Orange was his Favourite Colour

Bernard Hœpffner

These are your walks, and you have show’d them me.

There are writers with whom, from the first page on, one feels extreme affinities, as one reads, as one reads on, as one goes on reading over the years — they appear to get closer. But in fact, with time, they grow more distant, get further and farther away as more and more pages stand in between them and the reader, until the person behind, the person who wrote all those pages entirely disappears behind the books. The writer has vanished and the books have become appendages to the reader’s mind: once ingested, they somehow belong to the reader, but at one remove, very much at one remove.

It should be explained that the meaning of the word affinity is here “relationship by marriage, opposed to consanguinity;” which is to say that those writers and their books tend to be very different from the reader, they do not cocoon, comfort, reassure, mollify, soothe, lull, rock and smooth his being, they expand it and endow it with another burden of welcome contradictions. Gilbert Sorrentino has taken his place as one of those writers, alongside Melville, Nabokov, O’Brien, Perec, Queneau, Roubaud, etc.

I remember picking up a copy of Mulligan Stew, Picador edition, at an airport bookshop, never having heard of Gilbert Sorrentino before; I still recall today what I felt when thrown into his ink world, this pack of lies, into the maelstrom of his writing… Why this book and not another on that revolving tower of contemporary fiction? And I remember buying Splendide-Hôtel at Village Voice, the bookshop in Paris, because it looked like a Gallimard edition, and Coleman Dowell’s Too Much Flesh for Jabez because it also looked like a Gallimard edition (both books published by Dalkey Archive). So, afterwards, Sorrentino and Dowell have remained linked; I translated the first “Letters” of Splendide-Hôtel into French and published them in a magazine; I have since then translated four of Sorrentino’s novels and am working on The Moon in Its Flight; I have also translated four of Dowell’s books. It was only a few years later that I realized that Sorrentino and Dowell were friends, that they had both written about each other. Yet they were completely different.

Both are dead now, Dowell died over twenty years ago, Sorrentino this year. I never met either. I have only known the words they wrote and, for a variety of reasons, I suspect it is better that way. Christopher Sorrentino says of his father that “he was a supremely arrogant man”, which was the image I had of him anyway; I tried a few times to meet him, but there was always something: a snow storm (twice), his move back to Brooklyn, etc., but some of his friends have told me he was a lovely man to know.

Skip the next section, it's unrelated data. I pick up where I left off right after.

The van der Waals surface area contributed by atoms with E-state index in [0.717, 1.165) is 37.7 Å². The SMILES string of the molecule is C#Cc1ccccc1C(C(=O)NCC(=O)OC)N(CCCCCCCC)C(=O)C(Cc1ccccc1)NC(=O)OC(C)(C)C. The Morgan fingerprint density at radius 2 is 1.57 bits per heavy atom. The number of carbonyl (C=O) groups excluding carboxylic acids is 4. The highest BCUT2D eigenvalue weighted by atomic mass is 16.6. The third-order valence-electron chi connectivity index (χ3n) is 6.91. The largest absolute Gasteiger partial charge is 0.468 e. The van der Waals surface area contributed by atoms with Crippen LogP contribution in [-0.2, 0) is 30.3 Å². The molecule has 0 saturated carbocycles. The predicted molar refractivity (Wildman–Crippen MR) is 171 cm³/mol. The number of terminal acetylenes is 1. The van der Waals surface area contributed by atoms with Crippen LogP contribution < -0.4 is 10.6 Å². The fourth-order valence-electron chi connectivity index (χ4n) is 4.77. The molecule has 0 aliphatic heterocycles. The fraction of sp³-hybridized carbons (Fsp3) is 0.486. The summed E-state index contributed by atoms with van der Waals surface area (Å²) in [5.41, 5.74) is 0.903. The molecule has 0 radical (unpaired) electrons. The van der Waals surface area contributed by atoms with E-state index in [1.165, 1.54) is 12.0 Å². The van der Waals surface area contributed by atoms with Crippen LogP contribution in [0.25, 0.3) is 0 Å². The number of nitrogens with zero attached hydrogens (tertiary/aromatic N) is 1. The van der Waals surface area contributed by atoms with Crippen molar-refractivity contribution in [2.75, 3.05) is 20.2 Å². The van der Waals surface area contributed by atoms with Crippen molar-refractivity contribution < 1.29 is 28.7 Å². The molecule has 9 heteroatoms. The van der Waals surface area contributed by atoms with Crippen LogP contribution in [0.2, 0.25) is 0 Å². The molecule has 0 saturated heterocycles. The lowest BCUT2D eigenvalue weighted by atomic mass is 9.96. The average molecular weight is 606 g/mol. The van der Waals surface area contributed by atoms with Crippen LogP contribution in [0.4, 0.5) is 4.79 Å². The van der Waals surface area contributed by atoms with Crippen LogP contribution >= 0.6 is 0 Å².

When thinking of Sorrentino’s books, of his sentences, of his words, I immediately see links, threads, lists, threnodies, lyrical flights thriving to fade out, letters threatening to foreground themselves, pages and pages of lists we’d think we could very well to without, we’d think we could skip, and yet we hop and jump, we read on, and again; the Brooklyn I know vicariously is his, though no longer in existence, and mixed in my mind with a touch of Daniel Fuchs’ Williamsburg; the number of doors he has opened for me is tremendous, inklings of paper worlds, winklings into Pinget and others, sometimes I even thought that, beyond his writing, I was given hints of the man himself — how wrong… a number of the questions I asked him about some detail in the books I was translating were given the same curt answer: “Personal reference.” Those references are thus much more cryptic for the French readers, and this is all to the good.

There is at least one link between Dowell’s and Sorrentino’s writing: though both created worlds where violence often ruled the relationships between people, the meticulousness of their descriptions is filled with kindness, they kept their hatred to vent it on the fakes. Thus I cannot forget the last text in Steelwork, “The lot”, the boy hunched close to the fire, the same boy, it seems, who reappears thirty-two years later, at the same age, watched by his father from a distance, in “The very picture of loneliness”, at the beginning of Little Casino: “The boy will have no memory of the death of hope that lay at the center of that lot, at the center of that raw afternoon, eerie in thin, failing sunlight and dirty cold.”

With the writers who have become part of my life, such as the ones I mentioned above, I like to keep a book unread, because I know they won’t write anymore and there ought to remain something to look forward to. I was pleased to hear that Sorrentino had finished a last novel before his death — this means that A Strange Commonplace can now be read.